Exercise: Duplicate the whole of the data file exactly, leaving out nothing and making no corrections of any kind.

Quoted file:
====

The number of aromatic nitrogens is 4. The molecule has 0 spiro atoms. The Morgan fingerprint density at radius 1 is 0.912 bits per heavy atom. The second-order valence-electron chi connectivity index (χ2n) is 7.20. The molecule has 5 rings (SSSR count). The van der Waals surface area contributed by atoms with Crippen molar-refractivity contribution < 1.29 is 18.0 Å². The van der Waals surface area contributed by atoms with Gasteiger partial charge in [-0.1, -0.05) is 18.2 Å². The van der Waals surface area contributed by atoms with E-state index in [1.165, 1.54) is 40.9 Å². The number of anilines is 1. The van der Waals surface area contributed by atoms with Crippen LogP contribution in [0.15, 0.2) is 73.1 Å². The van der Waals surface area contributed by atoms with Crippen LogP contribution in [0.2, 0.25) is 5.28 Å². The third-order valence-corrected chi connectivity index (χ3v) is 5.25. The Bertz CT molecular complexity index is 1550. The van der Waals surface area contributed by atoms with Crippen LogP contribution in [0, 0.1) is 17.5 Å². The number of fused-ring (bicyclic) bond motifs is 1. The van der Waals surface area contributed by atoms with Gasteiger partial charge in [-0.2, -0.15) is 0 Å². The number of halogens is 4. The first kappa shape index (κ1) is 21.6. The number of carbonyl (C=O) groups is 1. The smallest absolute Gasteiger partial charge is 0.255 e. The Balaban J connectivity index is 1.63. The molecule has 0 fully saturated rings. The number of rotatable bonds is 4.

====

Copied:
The number of aromatic nitrogens is 4. The molecule has 0 spiro atoms. The Morgan fingerprint density at radius 1 is 0.912 bits per heavy atom. The second-order valence-electron chi connectivity index (χ2n) is 7.20. The molecule has 5 rings (SSSR count). The van der Waals surface area contributed by atoms with Crippen molar-refractivity contribution < 1.29 is 18.0 Å². The van der Waals surface area contributed by atoms with Gasteiger partial charge in [-0.1, -0.05) is 18.2 Å². The van der Waals surface area contributed by atoms with E-state index in [1.165, 1.54) is 40.9 Å². The number of anilines is 1. The van der Waals surface area contributed by atoms with Crippen LogP contribution in [0.15, 0.2) is 73.1 Å². The van der Waals surface area contributed by atoms with Crippen LogP contribution in [0.2, 0.25) is 5.28 Å². The third-order valence-corrected chi connectivity index (χ3v) is 5.25. The Bertz CT molecular complexity index is 1550. The van der Waals surface area contributed by atoms with Crippen LogP contribution in [0, 0.1) is 17.5 Å². The number of fused-ring (bicyclic) bond motifs is 1. The van der Waals surface area contributed by atoms with Gasteiger partial charge in [-0.2, -0.15) is 0 Å². The number of halogens is 4. The first kappa shape index (κ1) is 21.6. The number of carbonyl (C=O) groups is 1. The smallest absolute Gasteiger partial charge is 0.255 e. The Balaban J connectivity index is 1.63. The molecule has 0 fully saturated rings. The number of rotatable bonds is 4.